• Number of German citizens with a second citizenship in Germany 2022

    • Number of persons* with migration background in Germany 2022, by gender

    • Number of persons* with migration background in Germany 2022, by age

    • Number of women with migration background in Germany 2022, by age

    • Number of men with migration background in Germany 2022, by age

    • Immigration and emigration to and from Germany 1993-2021

    • Number of immigrants in Germany 1991-2022

    • Number of immigrants in Germany 2021, by country of origin

    • Country of origin distribution for immigrants in Germany 2022

    • Number of emigrants from Germany 1991-2022

    • Number of German and foreign emigrants in Germany 1991-2022

    • Number of emigrants from Germany 2022, by destination country

    • Number of naturalizations in Germany 1981-2022

    • Number of naturalizations in Germany 2013 -2022, by continent

    • Number of naturalizations in Germany 2022, by previous citizenship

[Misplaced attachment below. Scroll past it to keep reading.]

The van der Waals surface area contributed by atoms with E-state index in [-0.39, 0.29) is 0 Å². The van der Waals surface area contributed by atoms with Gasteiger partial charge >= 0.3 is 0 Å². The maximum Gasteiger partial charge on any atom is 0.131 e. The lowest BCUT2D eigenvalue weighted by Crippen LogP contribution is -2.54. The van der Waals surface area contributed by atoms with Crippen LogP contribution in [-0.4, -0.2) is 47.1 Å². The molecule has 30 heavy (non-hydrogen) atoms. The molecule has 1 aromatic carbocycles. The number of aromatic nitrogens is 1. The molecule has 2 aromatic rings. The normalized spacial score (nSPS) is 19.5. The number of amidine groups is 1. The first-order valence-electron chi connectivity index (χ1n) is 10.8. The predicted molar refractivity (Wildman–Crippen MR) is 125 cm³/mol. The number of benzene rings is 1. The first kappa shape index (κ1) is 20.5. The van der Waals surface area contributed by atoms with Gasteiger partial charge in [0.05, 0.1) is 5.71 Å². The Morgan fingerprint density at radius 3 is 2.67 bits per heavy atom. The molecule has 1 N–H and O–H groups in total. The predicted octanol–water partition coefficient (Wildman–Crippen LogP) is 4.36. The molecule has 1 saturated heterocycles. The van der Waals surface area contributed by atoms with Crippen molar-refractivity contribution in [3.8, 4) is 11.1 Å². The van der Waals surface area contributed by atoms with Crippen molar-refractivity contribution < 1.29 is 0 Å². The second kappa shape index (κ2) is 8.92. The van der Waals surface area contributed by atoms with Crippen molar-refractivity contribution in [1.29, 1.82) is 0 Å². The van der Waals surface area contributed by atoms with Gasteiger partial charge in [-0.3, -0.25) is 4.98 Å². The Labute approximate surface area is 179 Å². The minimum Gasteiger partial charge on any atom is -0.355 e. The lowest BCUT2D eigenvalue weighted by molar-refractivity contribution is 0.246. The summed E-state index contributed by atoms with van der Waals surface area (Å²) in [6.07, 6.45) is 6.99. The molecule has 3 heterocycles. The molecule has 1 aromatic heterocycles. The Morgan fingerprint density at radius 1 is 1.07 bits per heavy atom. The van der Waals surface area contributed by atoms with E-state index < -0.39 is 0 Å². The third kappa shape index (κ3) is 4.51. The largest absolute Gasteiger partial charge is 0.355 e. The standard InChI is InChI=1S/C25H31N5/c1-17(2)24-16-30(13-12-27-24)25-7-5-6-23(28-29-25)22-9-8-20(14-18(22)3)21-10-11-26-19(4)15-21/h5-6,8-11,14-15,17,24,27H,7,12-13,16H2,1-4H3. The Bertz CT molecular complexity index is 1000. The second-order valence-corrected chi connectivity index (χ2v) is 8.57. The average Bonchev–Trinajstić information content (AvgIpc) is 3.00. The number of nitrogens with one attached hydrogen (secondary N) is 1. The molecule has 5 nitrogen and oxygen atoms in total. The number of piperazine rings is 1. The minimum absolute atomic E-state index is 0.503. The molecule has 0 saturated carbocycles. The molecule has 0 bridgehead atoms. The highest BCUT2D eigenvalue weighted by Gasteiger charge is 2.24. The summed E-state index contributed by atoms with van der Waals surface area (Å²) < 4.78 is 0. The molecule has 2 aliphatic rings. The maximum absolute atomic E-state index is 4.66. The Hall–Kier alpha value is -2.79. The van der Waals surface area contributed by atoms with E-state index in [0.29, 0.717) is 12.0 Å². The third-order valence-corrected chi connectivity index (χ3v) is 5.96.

• First asylum application numbers in Germany 1991-2023

    • Number of first asylum applications in Germany 2022-2023

    • Country of origin of asylum applicants in Germany 2022

    • Asylum application decisions in Germany 2023

    • Total asylum seeker protection rate in Germany 2005-2023

    • Rejected asylum applications in Germany, 2005-2023

    • Asylum seekers in Germany 2023, by age

    • First-time male and female asylum applicants in Germany 2023, by age

    • Number of new participants in integration courses in Germany 2006-2021

    • Participants in integration courses in Germany 2022, by federal state

    • Integration course participants in Germany in 2022, by course type

    • Integration course participants in Germany in 2022, by country of origin

    • Integration course withdrawals in Germany 2022, by course type

    • Integration course withdrawals in Germany 2022, by country of origin

    • Participants in language tests for immigrants in Germany 2012-2022, by result

    • National and migrant population in Germany 2021, by school education